Experiments with potatoes in 1889-1890
Is Version Of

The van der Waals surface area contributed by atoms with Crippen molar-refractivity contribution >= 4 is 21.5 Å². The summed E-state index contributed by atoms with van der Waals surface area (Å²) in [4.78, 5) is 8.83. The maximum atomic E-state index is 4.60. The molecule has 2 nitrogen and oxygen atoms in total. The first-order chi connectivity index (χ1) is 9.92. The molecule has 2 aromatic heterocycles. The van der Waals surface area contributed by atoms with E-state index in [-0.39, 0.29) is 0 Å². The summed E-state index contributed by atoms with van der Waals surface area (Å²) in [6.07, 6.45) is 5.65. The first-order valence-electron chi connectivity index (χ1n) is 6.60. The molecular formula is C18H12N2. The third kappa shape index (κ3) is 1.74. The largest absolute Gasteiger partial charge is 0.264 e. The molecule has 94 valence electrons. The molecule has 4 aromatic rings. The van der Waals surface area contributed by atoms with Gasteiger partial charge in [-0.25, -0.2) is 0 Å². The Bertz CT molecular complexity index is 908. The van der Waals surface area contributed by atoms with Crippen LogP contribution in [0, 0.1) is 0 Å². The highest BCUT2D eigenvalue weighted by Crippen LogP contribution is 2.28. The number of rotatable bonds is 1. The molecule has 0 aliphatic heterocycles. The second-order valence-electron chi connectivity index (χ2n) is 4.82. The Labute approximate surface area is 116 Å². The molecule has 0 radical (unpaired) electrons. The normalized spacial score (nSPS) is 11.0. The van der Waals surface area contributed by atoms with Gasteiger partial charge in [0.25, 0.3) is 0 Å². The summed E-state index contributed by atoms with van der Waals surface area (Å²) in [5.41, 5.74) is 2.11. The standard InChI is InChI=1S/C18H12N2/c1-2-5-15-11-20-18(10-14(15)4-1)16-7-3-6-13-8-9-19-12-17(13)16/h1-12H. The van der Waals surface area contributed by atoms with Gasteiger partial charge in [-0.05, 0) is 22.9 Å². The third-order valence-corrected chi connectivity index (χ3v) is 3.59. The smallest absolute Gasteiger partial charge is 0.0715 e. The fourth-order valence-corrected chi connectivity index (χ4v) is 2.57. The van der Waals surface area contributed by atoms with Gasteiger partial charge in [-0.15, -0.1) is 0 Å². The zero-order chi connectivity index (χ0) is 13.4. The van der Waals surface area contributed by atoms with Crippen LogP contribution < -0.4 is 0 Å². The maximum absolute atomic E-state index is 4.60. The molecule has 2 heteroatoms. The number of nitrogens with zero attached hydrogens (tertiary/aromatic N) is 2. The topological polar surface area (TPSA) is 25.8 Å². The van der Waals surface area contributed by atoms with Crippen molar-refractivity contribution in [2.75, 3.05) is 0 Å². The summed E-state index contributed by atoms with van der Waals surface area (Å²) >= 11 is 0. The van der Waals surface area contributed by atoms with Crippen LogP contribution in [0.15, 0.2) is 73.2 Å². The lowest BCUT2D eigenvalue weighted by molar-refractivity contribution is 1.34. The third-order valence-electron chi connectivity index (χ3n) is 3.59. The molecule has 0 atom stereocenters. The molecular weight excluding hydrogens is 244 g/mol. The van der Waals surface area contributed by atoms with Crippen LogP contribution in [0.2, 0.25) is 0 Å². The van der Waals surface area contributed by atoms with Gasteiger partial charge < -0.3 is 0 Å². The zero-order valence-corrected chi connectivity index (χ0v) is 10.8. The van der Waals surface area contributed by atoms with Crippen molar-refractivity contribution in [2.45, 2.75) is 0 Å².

It is more difficult to improve the potato, (Solanum tuberosum) by the production of new varieties from seeds, than any other common field or garden vegetable. Although hundreds of promising kinds are produced every year, yet none of the new varieties is better than the old Mercer, Pink Eye, Snow Flake, Early Goodrich or Jersey Peach-blow. No other experiments have been tried oftener, than the planting of big potatoes against little ones or pieces with several eyes or single eyes, yet nothing has been gained by such experiments. Sometimes the little potatoes or the single eyes come out ahead; but generally, about the time that the results appear to be satisfactory, somebody else gets very different results. I have conducted such experiments and many others, without being able to discover why potatoes are inclined to degenerate, or why the single eye pieces come out ahead one year and fall behind the next. In 1888, we planted about 80 varieties of potatoes on our experiment grounds. All of the seed potatoes had been carefully assorted, and they were cut into two and three-eyed pieces as nearly alike in size as possible. The planting of all of the varieties was done on the 21st day of May in the same manner, and they received the same cultivation during the following summer. About the time the early varieties were flowering, I observed that all of the stalks or vines of certain kinds were of the same size and equally vigorous, and that there were great differences between the vines of other varieties. In some of the rows I found the vines of one-third of the hills very vigorous; another third was much less thrifty, and the remaining third were small and appeared to be unhealthy. When we dug the potatoes in the fall, I found as great differences between the products of the hills of the different varieties, as I had found between the vines while they were growing. I was convinced that the discovery of the causes of such differences would show that all of the faults were in the pieces of seed potatoes, and I determined to give the matter special attention during the following summer. About the 1st of May, ’89, I examined our seed potatoes which had been stored in bushel boxes in an out-door cellar, and found that the early varieties had produced sprouts from their seed ends from two to three inches long; but all of the eyes or buds on their stem ends were dormant. I had observed the early sprouting of the seed ends of potatoes often before, and I knew that the terminal buds of trees always started first, and that their stems grew upwards and their roots downwards; but I did not inquire for causes, as I supposed it was their nature to do so. Before leaving the cellar, the question occurred to me: If I should plant the vigorous buds from the seed ends of the potatoes, would they produce a better or a worse crop, than weak and dormant buds from their stem ends? I knew that both ends of the potatoes were well supplied with starch; but I thought that the difference between the starting of the eyes might be caused by a scarcity of albuminoids in their stem ends.